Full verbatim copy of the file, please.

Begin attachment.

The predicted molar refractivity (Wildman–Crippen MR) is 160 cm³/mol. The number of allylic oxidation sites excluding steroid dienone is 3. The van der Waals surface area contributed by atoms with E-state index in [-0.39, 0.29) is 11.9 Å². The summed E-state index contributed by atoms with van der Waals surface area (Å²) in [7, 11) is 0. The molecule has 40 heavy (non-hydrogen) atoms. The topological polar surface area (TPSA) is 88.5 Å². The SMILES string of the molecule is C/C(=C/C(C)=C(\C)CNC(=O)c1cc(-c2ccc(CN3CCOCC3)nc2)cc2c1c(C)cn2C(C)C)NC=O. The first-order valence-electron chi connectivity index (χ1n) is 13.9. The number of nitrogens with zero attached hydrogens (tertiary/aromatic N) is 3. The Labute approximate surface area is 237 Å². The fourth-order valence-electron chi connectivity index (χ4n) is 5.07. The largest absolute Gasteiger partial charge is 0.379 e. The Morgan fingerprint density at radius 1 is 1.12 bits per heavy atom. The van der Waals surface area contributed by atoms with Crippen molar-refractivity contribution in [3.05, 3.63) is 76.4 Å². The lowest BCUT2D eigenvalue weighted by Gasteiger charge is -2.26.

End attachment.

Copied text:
The predicted molar refractivity (Wildman–Crippen MR) is 160 cm³/mol. The number of allylic oxidation sites excluding steroid dienone is 3. The van der Waals surface area contributed by atoms with E-state index in [-0.39, 0.29) is 11.9 Å². The summed E-state index contributed by atoms with van der Waals surface area (Å²) in [7, 11) is 0. The molecule has 40 heavy (non-hydrogen) atoms. The topological polar surface area (TPSA) is 88.5 Å². The SMILES string of the molecule is C/C(=C/C(C)=C(\C)CNC(=O)c1cc(-c2ccc(CN3CCOCC3)nc2)cc2c1c(C)cn2C(C)C)NC=O. The first-order valence-electron chi connectivity index (χ1n) is 13.9. The number of nitrogens with zero attached hydrogens (tertiary/aromatic N) is 3. The Labute approximate surface area is 237 Å². The fourth-order valence-electron chi connectivity index (χ4n) is 5.07. The largest absolute Gasteiger partial charge is 0.379 e. The Morgan fingerprint density at radius 1 is 1.12 bits per heavy atom. The van der Waals surface area contributed by atoms with Crippen molar-refractivity contribution in [3.05, 3.63) is 76.4 Å². The lowest BCUT2D eigenvalue weighted by Gasteiger charge is -2.26.